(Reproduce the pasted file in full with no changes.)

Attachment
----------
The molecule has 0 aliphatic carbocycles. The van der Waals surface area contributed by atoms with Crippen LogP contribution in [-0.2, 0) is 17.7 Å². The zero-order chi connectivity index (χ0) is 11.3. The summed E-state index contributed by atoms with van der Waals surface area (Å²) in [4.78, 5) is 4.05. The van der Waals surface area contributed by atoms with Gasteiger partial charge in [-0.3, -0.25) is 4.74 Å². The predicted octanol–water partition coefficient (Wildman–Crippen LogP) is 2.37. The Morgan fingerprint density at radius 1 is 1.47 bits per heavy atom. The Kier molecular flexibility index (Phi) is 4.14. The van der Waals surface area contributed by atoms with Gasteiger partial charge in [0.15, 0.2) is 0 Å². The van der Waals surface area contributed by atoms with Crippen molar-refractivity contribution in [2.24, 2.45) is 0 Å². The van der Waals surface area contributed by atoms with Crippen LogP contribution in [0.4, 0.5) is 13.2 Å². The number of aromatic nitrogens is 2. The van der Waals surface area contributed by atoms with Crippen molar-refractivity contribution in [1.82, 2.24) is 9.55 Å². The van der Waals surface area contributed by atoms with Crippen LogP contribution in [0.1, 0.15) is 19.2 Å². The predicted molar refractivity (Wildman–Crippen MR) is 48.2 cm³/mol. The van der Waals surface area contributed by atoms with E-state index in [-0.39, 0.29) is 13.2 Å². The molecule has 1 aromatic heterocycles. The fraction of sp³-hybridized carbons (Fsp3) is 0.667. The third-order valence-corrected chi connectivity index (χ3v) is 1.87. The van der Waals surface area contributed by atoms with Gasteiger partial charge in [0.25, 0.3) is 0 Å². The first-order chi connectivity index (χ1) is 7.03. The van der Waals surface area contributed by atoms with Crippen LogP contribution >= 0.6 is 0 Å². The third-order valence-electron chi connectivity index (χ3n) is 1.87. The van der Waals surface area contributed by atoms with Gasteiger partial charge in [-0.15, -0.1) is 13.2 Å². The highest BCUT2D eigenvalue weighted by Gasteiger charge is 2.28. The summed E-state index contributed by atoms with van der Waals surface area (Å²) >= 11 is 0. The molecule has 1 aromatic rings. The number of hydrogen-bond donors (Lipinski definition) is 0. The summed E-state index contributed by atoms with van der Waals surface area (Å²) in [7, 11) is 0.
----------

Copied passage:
The molecule has 0 aliphatic carbocycles. The van der Waals surface area contributed by atoms with Crippen LogP contribution in [-0.2, 0) is 17.7 Å². The zero-order chi connectivity index (χ0) is 11.3. The summed E-state index contributed by atoms with van der Waals surface area (Å²) in [4.78, 5) is 4.05. The van der Waals surface area contributed by atoms with Gasteiger partial charge in [-0.3, -0.25) is 4.74 Å². The predicted octanol–water partition coefficient (Wildman–Crippen LogP) is 2.37. The Morgan fingerprint density at radius 1 is 1.47 bits per heavy atom. The Kier molecular flexibility index (Phi) is 4.14. The van der Waals surface area contributed by atoms with Gasteiger partial charge in [0.15, 0.2) is 0 Å². The van der Waals surface area contributed by atoms with Crippen molar-refractivity contribution in [2.24, 2.45) is 0 Å². The van der Waals surface area contributed by atoms with Crippen LogP contribution in [0.4, 0.5) is 13.2 Å². The number of aromatic nitrogens is 2. The van der Waals surface area contributed by atoms with Crippen molar-refractivity contribution in [1.82, 2.24) is 9.55 Å². The van der Waals surface area contributed by atoms with Crippen LogP contribution in [0.1, 0.15) is 19.2 Å². The predicted molar refractivity (Wildman–Crippen MR) is 48.2 cm³/mol. The van der Waals surface area contributed by atoms with E-state index in [-0.39, 0.29) is 13.2 Å². The molecule has 1 aromatic heterocycles. The fraction of sp³-hybridized carbons (Fsp3) is 0.667. The third-order valence-corrected chi connectivity index (χ3v) is 1.87. The van der Waals surface area contributed by atoms with Gasteiger partial charge in [0.25, 0.3) is 0 Å². The first-order chi connectivity index (χ1) is 7.03. The van der Waals surface area contributed by atoms with Crippen LogP contribution >= 0.6 is 0 Å². The third-order valence-electron chi connectivity index (χ3n) is 1.87. The van der Waals surface area contributed by atoms with Gasteiger partial charge in [-0.15, -0.1) is 13.2 Å². The highest BCUT2D eigenvalue weighted by Gasteiger charge is 2.28. The summed E-state index contributed by atoms with van der Waals surface area (Å²) >= 11 is 0. The molecule has 1 aromatic rings. The number of hydrogen-bond donors (Lipinski definition) is 0. The summed E-state index contributed by atoms with van der Waals surface area (Å²) in [7, 11) is 0.